A prompt response to Goldstrich's note came from Dr. Dustin Sulak, whose website Healer.com is a source of information widely trusted by medical cannabis users across the country (and the world). “I think Joe D’s paper is accurate,” he emailed, “but I think the discussion needs to include the potential negative impact of cannabis abstinence on sleep and stress resilience, which both have been proven to impact immunization response. In every individual, multiple factors influence immune function. If one’s cannabis use can easily be paused to potentially maximize response to immunization, that’s likely a good idea, but most of my patients use cannabis to treat symptoms like pain, anxiety, and sleep problems; in these cases, stopping cannabis may or may not have a net beneficial effect.” Sulak included links to three relevant papers:
(Suggested strategy for heavy users who are getting vaccinated but can't bring themselves to abstain. Focus your thoughts on the heaviest problems you face. Consider in detail the dangers looming for you family members, young and old, and the friends you care about. Imagine the worst outcomes in detail and admit that they're likely to happen, it's just a matter of time... When your stress level reaches 11, check out the research cited by Sulak showing that stress undermines the body's immune response. Break up a bud and roll a joint while reckoning that the amount of cannabinoids and terpenes you'll be inhaling from a few hits is minuscule compared to the contents of the cannabis oil you've been ingesting all these years. If anyone accuses you of “rationalization” or “denial,” tell them you're practicing “harm reduction.”)
Goldstrich sent Sulak a recently published paper about the potential benefits of a compound called N-Acetlcysteine (NAC) in countering COVID-19. (Recognizing the limited effectiveness of the vaccines, researchers have been testing existing medications that might be useful.) Lead author Zhongcheng Shi describes NAC as “a forgotten immune-modulating agent” that has antioxidant, and anti-inflammatory properties. It is currently used to treat gravely ill septicemia patients. Also known as sepsis, this under-publicized disease afflicts 1.5 million people annually in the US, according to the CDC, and kills 250,000 annually. It occurs when infection leads to inflammation throughout the body and multiple organ systems fail.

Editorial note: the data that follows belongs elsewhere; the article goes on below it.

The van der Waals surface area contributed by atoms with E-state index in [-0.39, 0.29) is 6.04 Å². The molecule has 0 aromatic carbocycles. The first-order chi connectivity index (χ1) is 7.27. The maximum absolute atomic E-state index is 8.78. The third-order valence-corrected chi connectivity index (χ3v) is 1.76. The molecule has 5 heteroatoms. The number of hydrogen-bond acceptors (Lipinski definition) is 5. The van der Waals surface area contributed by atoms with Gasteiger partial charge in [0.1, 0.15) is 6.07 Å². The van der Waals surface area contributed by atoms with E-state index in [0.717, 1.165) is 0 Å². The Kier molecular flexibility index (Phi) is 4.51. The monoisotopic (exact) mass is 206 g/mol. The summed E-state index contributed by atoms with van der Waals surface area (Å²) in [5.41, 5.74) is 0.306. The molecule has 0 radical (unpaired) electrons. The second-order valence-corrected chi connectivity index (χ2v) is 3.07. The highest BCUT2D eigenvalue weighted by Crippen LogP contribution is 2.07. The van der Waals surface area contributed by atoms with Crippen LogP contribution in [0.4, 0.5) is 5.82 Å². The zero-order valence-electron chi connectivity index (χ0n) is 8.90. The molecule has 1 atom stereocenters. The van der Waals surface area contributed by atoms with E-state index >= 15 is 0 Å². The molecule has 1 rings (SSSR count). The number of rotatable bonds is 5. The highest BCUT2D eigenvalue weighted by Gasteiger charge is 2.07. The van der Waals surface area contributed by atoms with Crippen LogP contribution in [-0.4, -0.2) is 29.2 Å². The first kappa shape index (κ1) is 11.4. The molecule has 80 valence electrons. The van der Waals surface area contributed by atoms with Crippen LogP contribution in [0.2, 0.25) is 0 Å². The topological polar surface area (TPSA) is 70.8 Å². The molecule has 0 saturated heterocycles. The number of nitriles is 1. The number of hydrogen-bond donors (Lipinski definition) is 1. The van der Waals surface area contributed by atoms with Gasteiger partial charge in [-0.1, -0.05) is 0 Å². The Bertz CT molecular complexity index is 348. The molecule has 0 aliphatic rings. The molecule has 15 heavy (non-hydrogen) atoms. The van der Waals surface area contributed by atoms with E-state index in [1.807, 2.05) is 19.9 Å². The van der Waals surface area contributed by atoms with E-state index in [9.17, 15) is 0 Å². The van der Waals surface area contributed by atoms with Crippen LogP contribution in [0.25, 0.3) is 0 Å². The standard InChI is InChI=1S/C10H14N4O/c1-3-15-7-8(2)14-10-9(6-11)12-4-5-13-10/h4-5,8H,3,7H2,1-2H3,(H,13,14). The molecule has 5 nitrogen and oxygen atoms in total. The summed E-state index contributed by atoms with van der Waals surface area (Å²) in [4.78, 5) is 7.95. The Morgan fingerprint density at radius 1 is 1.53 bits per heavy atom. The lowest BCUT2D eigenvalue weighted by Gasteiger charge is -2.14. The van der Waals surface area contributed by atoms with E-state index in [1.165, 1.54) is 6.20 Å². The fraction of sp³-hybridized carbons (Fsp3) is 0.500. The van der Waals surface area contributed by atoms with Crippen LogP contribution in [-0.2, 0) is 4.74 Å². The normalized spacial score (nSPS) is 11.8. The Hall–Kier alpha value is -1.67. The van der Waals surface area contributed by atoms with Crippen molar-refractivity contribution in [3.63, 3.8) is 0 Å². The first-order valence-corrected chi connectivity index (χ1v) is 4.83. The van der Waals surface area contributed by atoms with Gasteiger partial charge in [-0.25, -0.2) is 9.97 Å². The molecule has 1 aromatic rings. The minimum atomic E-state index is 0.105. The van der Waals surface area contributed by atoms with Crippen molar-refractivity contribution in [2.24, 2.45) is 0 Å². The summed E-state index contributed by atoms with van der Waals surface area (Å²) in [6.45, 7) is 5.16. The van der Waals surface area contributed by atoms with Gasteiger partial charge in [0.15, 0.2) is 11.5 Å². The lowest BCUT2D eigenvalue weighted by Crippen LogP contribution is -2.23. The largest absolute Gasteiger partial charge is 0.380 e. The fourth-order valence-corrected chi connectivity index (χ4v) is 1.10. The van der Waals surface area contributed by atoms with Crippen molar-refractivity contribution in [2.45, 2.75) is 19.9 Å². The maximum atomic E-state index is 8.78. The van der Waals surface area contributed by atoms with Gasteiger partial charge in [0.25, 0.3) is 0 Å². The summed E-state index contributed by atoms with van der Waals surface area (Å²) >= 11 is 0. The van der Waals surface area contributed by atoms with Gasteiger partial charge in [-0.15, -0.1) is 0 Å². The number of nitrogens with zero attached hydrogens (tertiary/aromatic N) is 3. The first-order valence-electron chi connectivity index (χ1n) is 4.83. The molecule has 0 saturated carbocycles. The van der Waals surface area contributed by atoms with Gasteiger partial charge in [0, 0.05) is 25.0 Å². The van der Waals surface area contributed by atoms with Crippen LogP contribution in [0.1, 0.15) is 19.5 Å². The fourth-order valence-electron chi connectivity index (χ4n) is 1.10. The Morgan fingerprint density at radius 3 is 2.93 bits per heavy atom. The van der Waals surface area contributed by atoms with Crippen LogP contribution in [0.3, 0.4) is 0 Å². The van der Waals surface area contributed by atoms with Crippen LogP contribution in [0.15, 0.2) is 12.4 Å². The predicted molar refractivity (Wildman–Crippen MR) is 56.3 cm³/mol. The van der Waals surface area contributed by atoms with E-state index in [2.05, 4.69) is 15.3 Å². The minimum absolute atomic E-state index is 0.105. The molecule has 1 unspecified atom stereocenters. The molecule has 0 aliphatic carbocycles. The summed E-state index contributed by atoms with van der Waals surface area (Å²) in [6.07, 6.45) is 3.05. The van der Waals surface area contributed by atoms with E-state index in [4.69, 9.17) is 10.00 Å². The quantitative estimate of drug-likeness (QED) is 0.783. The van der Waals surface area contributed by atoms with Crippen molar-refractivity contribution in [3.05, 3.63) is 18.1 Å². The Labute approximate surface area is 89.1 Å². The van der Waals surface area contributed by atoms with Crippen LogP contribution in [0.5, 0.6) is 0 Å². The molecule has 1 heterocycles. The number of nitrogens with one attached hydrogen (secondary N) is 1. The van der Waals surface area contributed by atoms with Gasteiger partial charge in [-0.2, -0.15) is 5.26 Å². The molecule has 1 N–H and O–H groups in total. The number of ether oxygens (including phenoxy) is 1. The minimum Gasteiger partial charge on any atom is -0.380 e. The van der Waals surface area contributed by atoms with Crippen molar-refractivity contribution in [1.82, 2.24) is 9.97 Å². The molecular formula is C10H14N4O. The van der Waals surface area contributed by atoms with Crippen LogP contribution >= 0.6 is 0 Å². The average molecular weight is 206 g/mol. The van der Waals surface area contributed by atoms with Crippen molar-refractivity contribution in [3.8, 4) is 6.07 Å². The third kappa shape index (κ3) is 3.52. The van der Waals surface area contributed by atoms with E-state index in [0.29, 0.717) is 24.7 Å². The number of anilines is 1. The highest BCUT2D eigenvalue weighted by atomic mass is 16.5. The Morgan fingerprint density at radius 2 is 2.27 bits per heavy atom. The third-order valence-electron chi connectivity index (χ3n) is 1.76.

Sulak, 41 and in excellent health, had come down with laboratory-confirmed COVID-19. “So far, it feels like a mild-moderate sinusitis, some myalgia/malaise, and headache — overall not too bad,” he reported. “Interestingly, I’ve found that appropriately dosed cannabis relieves or completely resolves the symptoms for a few hours.” Sulak reiterates that while evidence suggests cannabis may be counterproductive for those receiving the vaccine, using cannabis to treat COVID-19 could be helpful, as compounds in cannabis have been shown to decrease the inflammatory cascade associated with acute respiratory distress syndrome, at least in animal models, and cannabis can be used to relieve pain and other symptoms, and to promote restful sleep. He reminds us that patients with current respiratory symptoms should avoid smoking.
Sulak criticized “the hesitancy of mainstream medicine to offer early outpatient treatment for COVID, despite promising early evidence of safe and effective treatments like the anti-parasitic drug ivermectin, vitamin D3, vitamin C, zinc, quercetin, and melatonin.” He promotes the Front Line COVID-19 Critical Care Alliance’s I-MASK+ protocol as well as the Association of American Physicians and Surgeons’ Guide to Home-based COVID treatments. ”I think these two documents have already saved thousands of lives,” he adds.
(A note on word usage: COVID-19 is the name of the disease, with its vast array of detrimental effects. SARS-Cov-2 is the name of the virus itself.)